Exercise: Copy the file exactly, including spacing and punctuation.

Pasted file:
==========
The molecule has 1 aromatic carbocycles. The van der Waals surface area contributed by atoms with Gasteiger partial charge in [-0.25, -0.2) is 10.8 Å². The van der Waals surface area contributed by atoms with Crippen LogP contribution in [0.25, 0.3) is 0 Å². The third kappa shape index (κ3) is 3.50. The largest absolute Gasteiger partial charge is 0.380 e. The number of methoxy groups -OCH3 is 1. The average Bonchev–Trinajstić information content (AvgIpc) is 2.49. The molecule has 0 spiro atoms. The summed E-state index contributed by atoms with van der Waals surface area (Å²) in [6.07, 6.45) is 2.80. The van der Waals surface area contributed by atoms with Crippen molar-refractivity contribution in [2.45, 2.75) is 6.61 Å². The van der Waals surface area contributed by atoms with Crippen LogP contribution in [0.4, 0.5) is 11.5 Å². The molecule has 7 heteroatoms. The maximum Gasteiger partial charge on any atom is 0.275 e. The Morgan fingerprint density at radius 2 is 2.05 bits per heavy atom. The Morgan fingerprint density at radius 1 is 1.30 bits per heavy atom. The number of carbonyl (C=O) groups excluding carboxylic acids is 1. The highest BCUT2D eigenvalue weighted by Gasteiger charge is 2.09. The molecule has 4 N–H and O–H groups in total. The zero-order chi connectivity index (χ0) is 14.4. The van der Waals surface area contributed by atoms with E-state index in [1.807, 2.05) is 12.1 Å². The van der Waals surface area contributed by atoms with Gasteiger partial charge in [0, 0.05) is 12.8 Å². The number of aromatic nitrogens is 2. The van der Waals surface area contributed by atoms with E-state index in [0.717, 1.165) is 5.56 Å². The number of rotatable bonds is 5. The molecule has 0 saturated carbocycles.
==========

The molecule has 1 aromatic carbocycles. The van der Waals surface area contributed by atoms with Gasteiger partial charge in [-0.25, -0.2) is 10.8 Å². The van der Waals surface area contributed by atoms with Crippen LogP contribution in [0.25, 0.3) is 0 Å². The third kappa shape index (κ3) is 3.50. The largest absolute Gasteiger partial charge is 0.380 e. The number of methoxy groups -OCH3 is 1. The average Bonchev–Trinajstić information content (AvgIpc) is 2.49. The molecule has 0 spiro atoms. The summed E-state index contributed by atoms with van der Waals surface area (Å²) in [6.07, 6.45) is 2.80. The van der Waals surface area contributed by atoms with Crippen molar-refractivity contribution in [2.45, 2.75) is 6.61 Å². The van der Waals surface area contributed by atoms with Crippen LogP contribution in [0.4, 0.5) is 11.5 Å². The molecule has 7 heteroatoms. The maximum Gasteiger partial charge on any atom is 0.275 e. The Morgan fingerprint density at radius 2 is 2.05 bits per heavy atom. The Morgan fingerprint density at radius 1 is 1.30 bits per heavy atom. The number of carbonyl (C=O) groups excluding carboxylic acids is 1. The highest BCUT2D eigenvalue weighted by Gasteiger charge is 2.09. The molecule has 4 N–H and O–H groups in total. The zero-order chi connectivity index (χ0) is 14.4. The van der Waals surface area contributed by atoms with E-state index in [1.807, 2.05) is 12.1 Å². The van der Waals surface area contributed by atoms with Gasteiger partial charge in [0, 0.05) is 12.8 Å². The number of aromatic nitrogens is 2. The van der Waals surface area contributed by atoms with E-state index in [0.717, 1.165) is 5.56 Å². The number of rotatable bonds is 5. The molecule has 0 saturated carbocycles.